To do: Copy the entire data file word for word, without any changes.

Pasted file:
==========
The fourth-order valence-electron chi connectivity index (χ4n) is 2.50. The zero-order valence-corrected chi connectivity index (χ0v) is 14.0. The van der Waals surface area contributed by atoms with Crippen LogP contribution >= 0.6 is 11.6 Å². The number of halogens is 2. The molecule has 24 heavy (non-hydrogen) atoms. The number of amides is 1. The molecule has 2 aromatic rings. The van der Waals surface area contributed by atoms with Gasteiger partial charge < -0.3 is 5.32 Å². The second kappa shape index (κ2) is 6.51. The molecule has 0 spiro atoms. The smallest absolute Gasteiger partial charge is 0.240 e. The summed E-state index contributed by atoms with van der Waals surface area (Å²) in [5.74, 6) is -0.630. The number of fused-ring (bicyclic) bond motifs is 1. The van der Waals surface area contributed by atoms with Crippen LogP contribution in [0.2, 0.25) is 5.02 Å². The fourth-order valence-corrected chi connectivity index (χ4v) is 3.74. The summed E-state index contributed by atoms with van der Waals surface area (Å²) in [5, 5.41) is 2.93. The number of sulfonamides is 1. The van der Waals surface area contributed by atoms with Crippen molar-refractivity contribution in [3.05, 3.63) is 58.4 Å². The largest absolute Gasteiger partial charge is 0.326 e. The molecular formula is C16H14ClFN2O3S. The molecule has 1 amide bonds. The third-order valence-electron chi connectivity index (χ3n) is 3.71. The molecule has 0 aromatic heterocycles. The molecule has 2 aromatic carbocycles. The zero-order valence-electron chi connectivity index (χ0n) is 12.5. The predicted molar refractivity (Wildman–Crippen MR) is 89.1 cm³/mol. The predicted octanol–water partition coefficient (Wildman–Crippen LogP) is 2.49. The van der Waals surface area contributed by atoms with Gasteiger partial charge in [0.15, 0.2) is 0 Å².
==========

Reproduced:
The fourth-order valence-electron chi connectivity index (χ4n) is 2.50. The zero-order valence-corrected chi connectivity index (χ0v) is 14.0. The van der Waals surface area contributed by atoms with Crippen LogP contribution >= 0.6 is 11.6 Å². The number of halogens is 2. The molecule has 24 heavy (non-hydrogen) atoms. The number of amides is 1. The molecule has 2 aromatic rings. The van der Waals surface area contributed by atoms with Gasteiger partial charge < -0.3 is 5.32 Å². The second kappa shape index (κ2) is 6.51. The molecule has 0 spiro atoms. The smallest absolute Gasteiger partial charge is 0.240 e. The summed E-state index contributed by atoms with van der Waals surface area (Å²) in [5.74, 6) is -0.630. The number of fused-ring (bicyclic) bond motifs is 1. The van der Waals surface area contributed by atoms with Crippen LogP contribution in [0.2, 0.25) is 5.02 Å². The fourth-order valence-corrected chi connectivity index (χ4v) is 3.74. The summed E-state index contributed by atoms with van der Waals surface area (Å²) in [5, 5.41) is 2.93. The number of sulfonamides is 1. The van der Waals surface area contributed by atoms with Crippen molar-refractivity contribution in [3.05, 3.63) is 58.4 Å². The largest absolute Gasteiger partial charge is 0.326 e. The molecular formula is C16H14ClFN2O3S. The molecule has 1 amide bonds. The third-order valence-electron chi connectivity index (χ3n) is 3.71. The molecule has 0 aromatic heterocycles. The molecule has 2 aromatic carbocycles. The zero-order valence-electron chi connectivity index (χ0n) is 12.5. The predicted molar refractivity (Wildman–Crippen MR) is 89.1 cm³/mol. The predicted octanol–water partition coefficient (Wildman–Crippen LogP) is 2.49. The van der Waals surface area contributed by atoms with Gasteiger partial charge in [0.15, 0.2) is 0 Å².